Content, Promotion, And Timing All Factors in Tarantino’s China Flop
Quentin Tarantino’s Django Unchained finally made its way back into China’s theaters recently after its abrupt cancellation by authorities earlier this spring, which in some cases actually involved shutting screens off mid-showing. However, the film’s China earnings of about $2.6 million have been called “nothing to write home about” by The Hollywood Reporter, and seem like small change in contrast to Iron Man 3‘s $120 million. The Tarantino film finally secured its opening after Iron Man 3 had been showing for almost two weeks, yet on Django‘s opening day, it only grossed around $600,000, a number dramatically lower than Iron Man 3‘s intake for the same day and a very small portion of the film’s otherwise high global earnings.
When looking to why Chinese audiences spurned Django while providing Iron Man 3 with record-breaking profits, several key factors stand out that likely contributed to the stark difference.
First of all, Django‘s late release date most likely had a profound effect on its profits due to the opportunities for bootlegged versions to leak on pirated DVDs and online. While Iron Man 3 opened across the world within a relatively limited frame of time, Django Unchained had to wait for a painfully long period after its global release to arrive in China, with the date being pushed back several times. China’s State Administration for Radio, Film, and Television (SARFT) originally announced a May 9 re-opening date for the Tarantino flick, but later changed it to May 12, resulting in what Robert Cain at China film blog Chinafilmbiz referred to as “death by a thousand cuts.”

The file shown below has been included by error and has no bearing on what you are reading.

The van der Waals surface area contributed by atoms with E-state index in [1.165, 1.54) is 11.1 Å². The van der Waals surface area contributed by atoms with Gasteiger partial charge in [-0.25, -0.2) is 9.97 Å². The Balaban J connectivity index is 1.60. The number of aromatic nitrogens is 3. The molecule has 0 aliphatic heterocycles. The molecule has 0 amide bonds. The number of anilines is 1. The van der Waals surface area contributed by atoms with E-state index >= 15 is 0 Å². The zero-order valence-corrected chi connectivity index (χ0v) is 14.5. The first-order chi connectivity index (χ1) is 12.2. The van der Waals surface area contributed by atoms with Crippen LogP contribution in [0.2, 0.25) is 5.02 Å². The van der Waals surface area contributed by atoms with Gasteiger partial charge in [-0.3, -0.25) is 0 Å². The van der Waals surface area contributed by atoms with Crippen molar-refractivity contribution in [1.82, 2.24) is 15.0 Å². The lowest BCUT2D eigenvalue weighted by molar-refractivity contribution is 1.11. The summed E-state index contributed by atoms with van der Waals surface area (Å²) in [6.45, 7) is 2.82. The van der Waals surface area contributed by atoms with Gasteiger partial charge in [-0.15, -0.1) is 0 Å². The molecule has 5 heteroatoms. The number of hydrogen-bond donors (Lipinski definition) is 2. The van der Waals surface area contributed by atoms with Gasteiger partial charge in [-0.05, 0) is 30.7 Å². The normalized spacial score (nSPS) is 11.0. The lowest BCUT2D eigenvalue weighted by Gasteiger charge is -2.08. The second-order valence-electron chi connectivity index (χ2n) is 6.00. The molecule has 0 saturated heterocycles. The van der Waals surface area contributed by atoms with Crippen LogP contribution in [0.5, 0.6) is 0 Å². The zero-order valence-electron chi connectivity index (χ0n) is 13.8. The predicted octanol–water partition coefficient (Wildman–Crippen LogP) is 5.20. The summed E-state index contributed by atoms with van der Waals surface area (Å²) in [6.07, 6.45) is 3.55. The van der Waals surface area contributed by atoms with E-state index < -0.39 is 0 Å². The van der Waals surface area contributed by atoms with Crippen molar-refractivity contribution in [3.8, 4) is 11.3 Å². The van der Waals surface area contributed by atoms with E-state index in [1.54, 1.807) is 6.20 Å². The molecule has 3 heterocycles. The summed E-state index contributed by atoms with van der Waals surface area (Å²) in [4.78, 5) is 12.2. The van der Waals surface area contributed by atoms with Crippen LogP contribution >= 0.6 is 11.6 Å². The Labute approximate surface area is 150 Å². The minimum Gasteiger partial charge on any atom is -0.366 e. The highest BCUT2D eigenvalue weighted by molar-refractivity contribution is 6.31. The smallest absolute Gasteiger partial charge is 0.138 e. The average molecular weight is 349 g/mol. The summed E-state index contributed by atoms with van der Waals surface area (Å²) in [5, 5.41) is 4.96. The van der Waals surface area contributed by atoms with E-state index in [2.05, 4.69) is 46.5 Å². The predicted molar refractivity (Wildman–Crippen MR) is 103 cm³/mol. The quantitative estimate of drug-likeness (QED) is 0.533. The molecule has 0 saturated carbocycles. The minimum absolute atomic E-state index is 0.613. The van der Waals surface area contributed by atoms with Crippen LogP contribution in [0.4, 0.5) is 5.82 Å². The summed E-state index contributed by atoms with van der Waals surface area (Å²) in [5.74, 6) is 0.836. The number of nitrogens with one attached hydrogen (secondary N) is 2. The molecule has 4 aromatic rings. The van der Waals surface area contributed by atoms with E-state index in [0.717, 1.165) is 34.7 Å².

This lateness wasn’t the only factor working against Django. Iron Man 3‘s May 1 China premiere was still later than its producers had hoped for, but there were several other issues at play that gave it a marketing advantage over Tarantino’s drama. One of the main problems faced by Django was its content–in terms of both a presence of aspects that would anger censors such as nudity and violence, and an absence of plotlines that would be relatable in China. While Django was somehow not properly vetted for content that would be considered “inappropriate” by state regulators and thus pulled at the 11th hour of its original showing date, Iron Man 3 went to great lengths to make sure that the film would not only be approved by censors, but also added in special “China-only” scenes that would appeal to Chinese audiences. On top of this, it was possible that Django’s setting in pre-Civil War America did not culturally resonate with audiences in the way that a mass-market blockbuster like Iron Man 3 was able to.
Thirdly, Iron Man 3 made much stronger promotion efforts in China than Django, which, unlike an alien cultural context, was certainly a factor that Django could have had more control over. Hosting a star-studded Forbidden City spectacular before the movie showed in theaters, Iron Man 3 pulled out all the stops to gain attention from Chinese audiences, while Django focused its Asia marketing in Japan and South Korea despite the fact that star Leonardo DiCaprio is well-known to Chinese audiences.
The decision to show Django in China by The Weinstein Company is a reflection of the pressure all Hollywood studios are feeling to tap into the film market early, even if their films don’t have cultural resonance. Harvey Weinstein, co-founder of the company, has not said why Django was pulled at such a late point in the vetting process, but noted that cuts to the film’s more scandalous scenes were made because China “is a big audience and I don’t think any of us want to ignore that audience either for a few cuts in the movie.”
The contrasting results for the two films show that although some Hollywood companies are successfully managing their way through the complicated terrain of China’s film industry, others are falling short even when they manage to fall within China’s tight quotas. For quality-focused filmmakers like Quentin Tarantino who are comparatively less willing to compromise on content than directors mainly concerned with the bottom dollar, preservation of a film’s original content, including not only “inappropriate” but politically sensitive messages, may become an increasingly difficult financial decision if China’s censors continue their strict control over the country’s film market.